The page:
Leadership practices and stress of Indiana special education directors during 2005-06

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dc.contributor.advisor Braaten, Sheldon en_US
dc.contributor.author Piercy, Marcia L. en_US
dc.coverage.spatial n-us-in en_US
dc.date.accessioned 2011-06-03T19:29:58Z
dc.date.available 2011-06-03T19:29:58Z
dc.date.created 2006 en_US
dc.date.issued 2006
dc.identifier LD2489.Z64 2006 .P54 en_US
dc.identifier.uri http://cardinalscholar.bsu.edu/handle/handle/179629
dc.description.abstract The purpose of this study was to investigate the relationship between special education directors' self-perceived leadership practices, self-perceived stress types, and self-reported demographics. The study included three parts: a demographic profile consisting of six variables; the self-report form of the Leadership Practices Inventory; and the self-report of the Administrative Stress Index. The forms were sent to all 115 special education directors in the state of Indiana and a response rate of 60% was utilized. The first null hypothesis that mean scale scores would not differ across the five leadership practices was not supported. Enable Others to Act and Model the Way scores were significant. The second null hypothesis that participants' scores would not differ across task-oriented and relationship oriented stress types was supported. There were no statistically significant relationships reported between leadership practice and self-reported task or relationship-oriented stress to support the third null hypothesis. The fourth null hypothesis that stress types will not differ when comparing the demographic variables was not supported. Directors with 16 or more years of experience in education and employed by a single planning district indicated more task-oriented stress compared to directors from both joint services and interlocal districts and those with less than 16 years experience in education. The fifth hypothesis that leadership practices would not differ when compared to demographic variables was not supported. Years of experience in education indicated significant results in three leadership practices, Model the Way, Challenge the Process, and Enable Others to Act. This may indicate a shift in leadership practices as experience increases. en_US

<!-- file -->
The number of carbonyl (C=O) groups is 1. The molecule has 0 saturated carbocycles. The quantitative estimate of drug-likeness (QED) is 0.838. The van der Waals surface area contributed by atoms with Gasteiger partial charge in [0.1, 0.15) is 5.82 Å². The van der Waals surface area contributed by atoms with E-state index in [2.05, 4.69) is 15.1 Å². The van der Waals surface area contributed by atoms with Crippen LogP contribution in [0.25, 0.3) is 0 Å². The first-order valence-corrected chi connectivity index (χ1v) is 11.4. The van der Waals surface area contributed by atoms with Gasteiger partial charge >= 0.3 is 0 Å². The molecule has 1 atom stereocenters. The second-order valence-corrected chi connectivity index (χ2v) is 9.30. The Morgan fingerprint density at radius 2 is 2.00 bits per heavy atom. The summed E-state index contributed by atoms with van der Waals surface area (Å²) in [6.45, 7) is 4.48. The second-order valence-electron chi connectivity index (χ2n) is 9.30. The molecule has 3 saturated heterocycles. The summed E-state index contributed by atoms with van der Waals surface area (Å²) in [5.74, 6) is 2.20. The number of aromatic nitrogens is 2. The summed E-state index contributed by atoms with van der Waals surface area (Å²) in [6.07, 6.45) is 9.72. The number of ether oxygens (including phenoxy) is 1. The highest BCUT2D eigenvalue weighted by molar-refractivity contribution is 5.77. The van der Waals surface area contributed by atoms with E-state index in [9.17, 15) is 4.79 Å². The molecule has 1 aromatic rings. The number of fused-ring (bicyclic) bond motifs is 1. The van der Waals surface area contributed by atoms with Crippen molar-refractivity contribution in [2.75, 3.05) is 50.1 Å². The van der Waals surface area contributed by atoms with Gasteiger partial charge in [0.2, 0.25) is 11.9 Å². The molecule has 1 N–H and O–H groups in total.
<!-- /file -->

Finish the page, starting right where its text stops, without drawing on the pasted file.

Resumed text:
dc.description.sponsorship Department of Special Education
dc.format.extent vii, 89 leaves ; 28 cm. en_US
dc.source Virtual Press en_US
dc.subject.lcsh Special education -- Indiana -- Administration. en_US
dc.subject.lcsh School administrators -- Indiana -- Psychology. en_US
dc.subject.lcsh School administrators -- Job stress -- Indiana. en_US
dc.title Leadership practices and stress of Indiana special education directors during 2005-06 en_US
dc.title.alternative Special education leadership practices and stress en_US
dc.description.degree Thesis (D. Ed.) en_US
dc.identifier.cardcat-url http://liblink.bsu.edu/catkey/1344445 en_US

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  • Doctoral Dissertations [3121]
    Doctoral dissertations submitted to the Graduate School by Ball State University doctoral candidates in partial fulfillment of degree requirements.

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